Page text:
ArrowArtboardCreated with Sketch.Title ChevronTitle ChevronEye IconIcon FacebookIcon LinkedinIcon Mail ContactPath LayerIcon MailMenu BurgerPositive ArrowIcon PrintIcon SearchSite TitleTitle ChevronIcon Twitter
Companies

Thomas Cook collapses after creditors resist Fosun rescue plan

Chinese conglomerate aimed to take control of indebted British travel company

Creditors of Thomas Cook hesitated over a restructuring plan that would have seen their claims converted into equity in the reorganized company.   © Getty Images

SHANGHAI -- British travel company Thomas Cook Group has entered liquidation after its creditors balked at a rescue plan from Chinese conglomerate Fosun International.

The venerable tour operator's collapse has stranded more than 150,000 travelers overseas, prompting the British government to launch a huge repatriation effort.

"We extend our deepest sympathy to all those affected by this outcome," Fosun said in a statement. "Fosun is disappointed that Thomas Cook Group has not been able to find a viable solution for its proposed recapitalization with other affiliates, core lending banks, senior noteholders and additional involved parties."

Fosun's rescue plan would have seen the company, via Hong Kong-listed subsidiary Fosun Tourism Group, inject 450 million pounds ($561.6 million) into Thomas Cook in exchange for a controlling stake in its tour business and a minority interest in its airline operations. Under the plan, debtholders would also inject more funds into Thomas Cook while seeing their claims converted into equity.

The two Fosun companies already held a combined stake of 18.1% in Thomas Cook Group, making the conglomerate the British company's largest shareholder.

"Thomas Cook Group continued to engage with a range of key stakeholders over the weekend in order to secure final terms on the recapitalization and reorganization of the company," the British company said in a statement.

"Despite considerable efforts, those discussions have not resulted in agreement between the company's stakeholders and proposed new money providers," it continued. "The company's board has therefore concluded that it had no choice but to take steps to enter into compulsory liquidation with immediate effect."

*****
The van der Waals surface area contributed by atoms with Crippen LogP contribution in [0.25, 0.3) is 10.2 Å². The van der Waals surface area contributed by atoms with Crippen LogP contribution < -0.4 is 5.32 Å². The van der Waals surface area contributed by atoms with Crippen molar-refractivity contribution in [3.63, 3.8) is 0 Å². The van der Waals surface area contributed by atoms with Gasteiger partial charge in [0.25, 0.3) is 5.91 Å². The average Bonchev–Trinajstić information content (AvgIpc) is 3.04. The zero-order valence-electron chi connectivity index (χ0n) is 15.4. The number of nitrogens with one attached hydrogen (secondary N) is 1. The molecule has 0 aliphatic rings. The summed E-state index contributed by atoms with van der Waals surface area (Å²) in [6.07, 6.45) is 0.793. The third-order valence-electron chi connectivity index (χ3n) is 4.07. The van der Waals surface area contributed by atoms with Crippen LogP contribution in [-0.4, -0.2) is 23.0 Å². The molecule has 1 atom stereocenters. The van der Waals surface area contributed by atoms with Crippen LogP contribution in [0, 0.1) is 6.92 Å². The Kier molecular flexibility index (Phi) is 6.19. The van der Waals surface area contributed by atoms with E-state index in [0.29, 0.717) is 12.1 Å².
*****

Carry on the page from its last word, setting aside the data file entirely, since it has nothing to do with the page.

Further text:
Shares of Fosun Tourism were trading 4.7% lower at HK$10.06 midafternoon in Hong Kong while Fosun International shares were down 0.8% at HK$10.38.

Fosun, which also owns the Club Med resort chain and Canadian circus company Cirque du Soleil and has a kids' club joint venture with toy company Mattel, first bought into Thomas Cook in 2015. The two have a joint venture travel agency in China.

While Beijing has forced a number of other acquisitive private Chinese conglomerates including HNA Group and Anbang Insurance to turn from buying foreign companies to selling off assets, Fosun has remained an active purchaser in sectors ranging from finance to pharmaceuticals. It recently bought into Tickled Media, a Singaporean online parenting information platform.

Sponsored Content

About Sponsored Content This content was commissioned by Nikkei's Global Business Bureau.

You have {{numberArticlesLeft}} free article{{numberArticlesLeft-plural}} left this monthThis is your last free article this month

Stay ahead with our exclusives on Asia;
the most dynamic market in the world.

Stay ahead with our exclusives on Asia

Get trusted insights from experts within Asia itself.

Get trusted insights from experts
within Asia itself.

Get Unlimited access

You have {{numberArticlesLeft}} free article{{numberArticlesLeft-plural}} left this month

This is your last free article this month

Stay ahead with our exclusives on Asia; the most
dynamic market in the world
.

Get trusted insights from experts
within Asia itself.

Try 3 months for $9

Offer ends October 31st

Your trial period has expired

You need a subscription to...

  • Read all stories with unlimited access
  • Use our mobile and tablet apps
See all offers and subscribe

Your full access to the Nikkei Asian Review has expired

You need a subscription to:

  • Read all stories with unlimited access
  • Use our mobile and tablet apps
See all offers
NAR on print phone, device, and tablet media